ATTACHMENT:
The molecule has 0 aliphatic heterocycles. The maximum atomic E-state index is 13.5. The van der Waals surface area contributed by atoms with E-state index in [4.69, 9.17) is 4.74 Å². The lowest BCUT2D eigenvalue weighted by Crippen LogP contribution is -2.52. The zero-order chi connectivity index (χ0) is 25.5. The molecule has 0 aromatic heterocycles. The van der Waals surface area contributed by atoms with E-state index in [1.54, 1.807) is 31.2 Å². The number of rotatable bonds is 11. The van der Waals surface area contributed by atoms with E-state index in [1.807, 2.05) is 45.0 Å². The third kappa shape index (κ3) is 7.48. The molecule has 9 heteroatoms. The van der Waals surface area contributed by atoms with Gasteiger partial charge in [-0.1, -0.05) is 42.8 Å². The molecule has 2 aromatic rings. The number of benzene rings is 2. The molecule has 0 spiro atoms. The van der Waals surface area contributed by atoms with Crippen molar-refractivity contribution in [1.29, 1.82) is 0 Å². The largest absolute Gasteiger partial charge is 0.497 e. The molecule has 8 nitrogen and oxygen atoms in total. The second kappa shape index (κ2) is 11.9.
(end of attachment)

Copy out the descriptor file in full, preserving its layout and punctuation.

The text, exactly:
The molecule has 0 aliphatic heterocycles. The maximum atomic E-state index is 13.5. The van der Waals surface area contributed by atoms with E-state index in [4.69, 9.17) is 4.74 Å². The lowest BCUT2D eigenvalue weighted by Crippen LogP contribution is -2.52. The zero-order chi connectivity index (χ0) is 25.5. The molecule has 0 aromatic heterocycles. The van der Waals surface area contributed by atoms with E-state index in [1.54, 1.807) is 31.2 Å². The number of rotatable bonds is 11. The van der Waals surface area contributed by atoms with E-state index in [1.807, 2.05) is 45.0 Å². The third kappa shape index (κ3) is 7.48. The molecule has 9 heteroatoms. The van der Waals surface area contributed by atoms with Gasteiger partial charge in [-0.1, -0.05) is 42.8 Å². The molecule has 2 aromatic rings. The number of benzene rings is 2. The molecule has 0 spiro atoms. The van der Waals surface area contributed by atoms with Crippen molar-refractivity contribution in [1.29, 1.82) is 0 Å². The largest absolute Gasteiger partial charge is 0.497 e. The molecule has 8 nitrogen and oxygen atoms in total. The second kappa shape index (κ2) is 11.9.